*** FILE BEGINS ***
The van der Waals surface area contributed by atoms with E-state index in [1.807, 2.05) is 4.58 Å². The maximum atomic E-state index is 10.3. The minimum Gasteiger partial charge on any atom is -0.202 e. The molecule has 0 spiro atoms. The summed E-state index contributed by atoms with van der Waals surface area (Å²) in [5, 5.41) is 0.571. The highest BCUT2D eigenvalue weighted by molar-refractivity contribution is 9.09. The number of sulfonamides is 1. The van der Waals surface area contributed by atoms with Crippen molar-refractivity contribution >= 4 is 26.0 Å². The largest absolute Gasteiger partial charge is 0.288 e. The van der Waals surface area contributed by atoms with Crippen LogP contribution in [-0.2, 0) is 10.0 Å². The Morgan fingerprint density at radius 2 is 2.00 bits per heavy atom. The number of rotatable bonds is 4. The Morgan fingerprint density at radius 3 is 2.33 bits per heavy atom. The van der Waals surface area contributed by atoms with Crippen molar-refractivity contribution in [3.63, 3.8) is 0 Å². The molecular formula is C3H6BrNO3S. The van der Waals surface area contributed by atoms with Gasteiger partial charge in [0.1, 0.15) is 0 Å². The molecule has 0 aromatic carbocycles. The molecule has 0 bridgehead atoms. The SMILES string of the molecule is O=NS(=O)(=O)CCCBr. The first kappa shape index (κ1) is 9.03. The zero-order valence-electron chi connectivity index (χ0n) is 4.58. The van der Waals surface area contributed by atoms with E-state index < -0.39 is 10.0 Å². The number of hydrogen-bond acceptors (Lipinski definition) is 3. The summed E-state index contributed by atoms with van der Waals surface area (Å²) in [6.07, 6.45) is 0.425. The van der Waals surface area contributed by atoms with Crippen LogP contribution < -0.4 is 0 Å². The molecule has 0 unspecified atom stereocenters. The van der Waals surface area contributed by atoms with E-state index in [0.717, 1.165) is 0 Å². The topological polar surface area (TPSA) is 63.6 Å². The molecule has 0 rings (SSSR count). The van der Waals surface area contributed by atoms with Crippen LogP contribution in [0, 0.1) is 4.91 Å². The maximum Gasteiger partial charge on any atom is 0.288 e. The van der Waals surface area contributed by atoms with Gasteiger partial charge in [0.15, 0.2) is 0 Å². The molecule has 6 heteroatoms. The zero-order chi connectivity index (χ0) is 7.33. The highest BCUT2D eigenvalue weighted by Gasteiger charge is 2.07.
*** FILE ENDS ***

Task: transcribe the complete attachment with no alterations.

The van der Waals surface area contributed by atoms with E-state index in [1.807, 2.05) is 4.58 Å². The maximum atomic E-state index is 10.3. The minimum Gasteiger partial charge on any atom is -0.202 e. The molecule has 0 spiro atoms. The summed E-state index contributed by atoms with van der Waals surface area (Å²) in [5, 5.41) is 0.571. The highest BCUT2D eigenvalue weighted by molar-refractivity contribution is 9.09. The number of sulfonamides is 1. The van der Waals surface area contributed by atoms with Crippen molar-refractivity contribution >= 4 is 26.0 Å². The largest absolute Gasteiger partial charge is 0.288 e. The van der Waals surface area contributed by atoms with Crippen LogP contribution in [-0.2, 0) is 10.0 Å². The Morgan fingerprint density at radius 2 is 2.00 bits per heavy atom. The number of rotatable bonds is 4. The Morgan fingerprint density at radius 3 is 2.33 bits per heavy atom. The van der Waals surface area contributed by atoms with Crippen molar-refractivity contribution in [3.63, 3.8) is 0 Å². The molecular formula is C3H6BrNO3S. The van der Waals surface area contributed by atoms with Gasteiger partial charge in [0.1, 0.15) is 0 Å². The molecule has 0 aromatic carbocycles. The molecule has 0 bridgehead atoms. The SMILES string of the molecule is O=NS(=O)(=O)CCCBr. The first kappa shape index (κ1) is 9.03. The zero-order valence-electron chi connectivity index (χ0n) is 4.58. The van der Waals surface area contributed by atoms with E-state index < -0.39 is 10.0 Å². The number of hydrogen-bond acceptors (Lipinski definition) is 3. The summed E-state index contributed by atoms with van der Waals surface area (Å²) in [6.07, 6.45) is 0.425. The van der Waals surface area contributed by atoms with Crippen LogP contribution < -0.4 is 0 Å². The molecule has 0 unspecified atom stereocenters. The van der Waals surface area contributed by atoms with E-state index in [0.717, 1.165) is 0 Å². The topological polar surface area (TPSA) is 63.6 Å². The molecule has 0 rings (SSSR count). The van der Waals surface area contributed by atoms with Crippen LogP contribution in [0, 0.1) is 4.91 Å². The maximum Gasteiger partial charge on any atom is 0.288 e. The van der Waals surface area contributed by atoms with Gasteiger partial charge in [0.15, 0.2) is 0 Å². The molecule has 6 heteroatoms. The zero-order chi connectivity index (χ0) is 7.33. The highest BCUT2D eigenvalue weighted by Gasteiger charge is 2.07.